Barnett made several arguments supporting this claim, but the one that gained the most traction in court and with the press rested on an alluringly naturalistic distinction between human “activity” and “inactivity.” Since the New Deal, the Court’s “presumption of constitutionality” has been particularly strong when applied to federal laws regulating interstate economic activity under the Constitution’s Commerce Clause. But, Barnett insisted, this line of precedent only supports Congress’s authority to regulate existing economic activity. The purpose of the ACA individual mandate, on the other hand, was to reach individuals who were not currently engaging in economic activity—that is, not buying health insurance—and force them to act.
In the early 20th century, opponents of the welfare state maintained that federal economic regulation violated individual economic liberty. Their arguments became legal losers as New Deal courts began to assume the constitutionality of regulations under the Commerce Clause. Barnett’s activity/inactivity distinction, however, managed to cloak an outmoded defense of individual economic liberty—the freedom of an individual not to buy—in the cloth of modern Commerce Clause doctrine. His distinction had the added rhetorical benefit of putting Kennedy’s dignified, natural individual at the center of a legal analysis traditionally focused on less emotional policy questions. A majority of the Court bought this romancing of the law, and the five conservative Justices now stand at the cusp of the “constitutional revolution” first glimpsed by Barnett in Kennedy’s Lawrence decision.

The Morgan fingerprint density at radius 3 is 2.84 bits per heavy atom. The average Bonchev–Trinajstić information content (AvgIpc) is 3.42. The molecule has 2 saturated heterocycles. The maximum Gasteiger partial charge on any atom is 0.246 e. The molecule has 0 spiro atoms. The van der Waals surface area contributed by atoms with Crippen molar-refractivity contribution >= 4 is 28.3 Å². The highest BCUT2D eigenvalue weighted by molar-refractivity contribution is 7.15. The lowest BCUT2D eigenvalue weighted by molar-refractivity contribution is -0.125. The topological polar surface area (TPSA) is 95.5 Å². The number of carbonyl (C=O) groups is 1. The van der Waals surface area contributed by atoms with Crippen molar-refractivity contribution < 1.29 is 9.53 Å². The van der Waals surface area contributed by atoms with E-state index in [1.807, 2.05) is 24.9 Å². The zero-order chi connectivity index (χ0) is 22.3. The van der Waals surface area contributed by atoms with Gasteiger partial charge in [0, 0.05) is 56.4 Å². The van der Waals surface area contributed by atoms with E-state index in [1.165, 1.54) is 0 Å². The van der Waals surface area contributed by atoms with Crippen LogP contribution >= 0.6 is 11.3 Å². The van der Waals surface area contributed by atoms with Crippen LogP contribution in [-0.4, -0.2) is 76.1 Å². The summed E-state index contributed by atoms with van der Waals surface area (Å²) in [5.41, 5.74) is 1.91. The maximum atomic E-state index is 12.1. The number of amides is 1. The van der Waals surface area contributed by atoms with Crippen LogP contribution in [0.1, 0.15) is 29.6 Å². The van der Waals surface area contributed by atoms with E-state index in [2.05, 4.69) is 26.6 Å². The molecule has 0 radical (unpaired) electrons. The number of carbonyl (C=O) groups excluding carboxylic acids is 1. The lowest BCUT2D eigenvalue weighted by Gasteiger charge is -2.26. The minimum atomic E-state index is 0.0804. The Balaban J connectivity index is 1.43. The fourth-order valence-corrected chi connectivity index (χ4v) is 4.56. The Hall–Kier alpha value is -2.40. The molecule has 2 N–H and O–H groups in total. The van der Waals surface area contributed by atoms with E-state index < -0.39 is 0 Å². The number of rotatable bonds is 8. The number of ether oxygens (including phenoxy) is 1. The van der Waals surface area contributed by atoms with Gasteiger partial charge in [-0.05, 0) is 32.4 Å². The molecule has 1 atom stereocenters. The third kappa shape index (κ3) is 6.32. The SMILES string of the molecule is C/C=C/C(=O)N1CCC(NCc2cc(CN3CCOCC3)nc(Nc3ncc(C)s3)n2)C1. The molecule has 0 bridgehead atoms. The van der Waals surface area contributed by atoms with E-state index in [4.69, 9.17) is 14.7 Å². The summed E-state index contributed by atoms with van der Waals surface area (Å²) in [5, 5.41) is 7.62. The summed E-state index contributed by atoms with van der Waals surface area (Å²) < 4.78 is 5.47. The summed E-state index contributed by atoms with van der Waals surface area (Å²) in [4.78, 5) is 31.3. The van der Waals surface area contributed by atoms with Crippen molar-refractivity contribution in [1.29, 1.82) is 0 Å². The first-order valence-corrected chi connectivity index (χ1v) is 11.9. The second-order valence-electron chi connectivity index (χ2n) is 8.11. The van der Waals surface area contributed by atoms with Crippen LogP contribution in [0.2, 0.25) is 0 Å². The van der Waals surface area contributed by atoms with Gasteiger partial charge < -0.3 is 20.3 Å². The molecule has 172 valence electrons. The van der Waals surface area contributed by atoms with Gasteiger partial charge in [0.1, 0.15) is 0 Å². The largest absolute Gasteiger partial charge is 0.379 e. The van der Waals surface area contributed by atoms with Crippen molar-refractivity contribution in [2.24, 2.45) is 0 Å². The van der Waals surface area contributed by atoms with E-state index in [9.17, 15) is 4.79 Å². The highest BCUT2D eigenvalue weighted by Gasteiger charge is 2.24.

While Congress is unlikely to pass another law that tries to compel individuals to buy things, the roots of the conservative Justices’ antiregulatory stance run deep, nourished by a philosophy of individual economic liberty that has lain dormant for seventy-five years. In its pre–New Deal incarnation, this libertarian philosophy restricted both the government’s power to regulate and its power to tax. To the extent that Congress restricts individual liberty by requiring people to pay money into a common pool, liberty suffers whether that requirement is called a tax or a regulation.
There can be little doubt that the next legal conservative crusade will be to do for Congress’s taxing power what Randy Barnett did for its power to regulate interstate commerce. Barnett used the activity/inactivity distinction to read individual economic rights back into the Commerce Clause. If conservatives manage to impose such a limit on the taxing power, they truly will have created a new “presumption of liberty,” making the Supreme Court the final arbiter of the justness—or unjustness—of democratic control of the economy.
It thus remains to be seen whether Chief Justice Roberts’s decision to uphold the health-care law as a tax—rather than a commercial regulation—was a “statesmanlike” concession to the democratic will or an act of revolutionary patience. When the Supreme Court strikes down a law, it risks undermining its own legitimacy in the eyes of the people who voted for that law. By preserving much of the health-care act1 Roberts may have avoided an immediate democratic backlash while stockpiling antidemocratic arguments for a future standoff.
Conservatives have spent the last thirty years constitutionalizing their political-economic vision. Rather than respond in kind, liberals have insisted that the Constitution is largely silent on what William Forbath has called “the rights and wrongs of economic life.” This attempt to declare our nation’s highest law a neutral zone when it comes to political economy has failed, as conservatives have successfully associated our fundamental legal documents with an absolutist defense of private property and the restraint of government power over the so-called private sphere. Their legal analysis does political work, branding government regulation not just unwise but illegitimate: the Constitution means economic freedom and economic freedom means freedom from government coercion.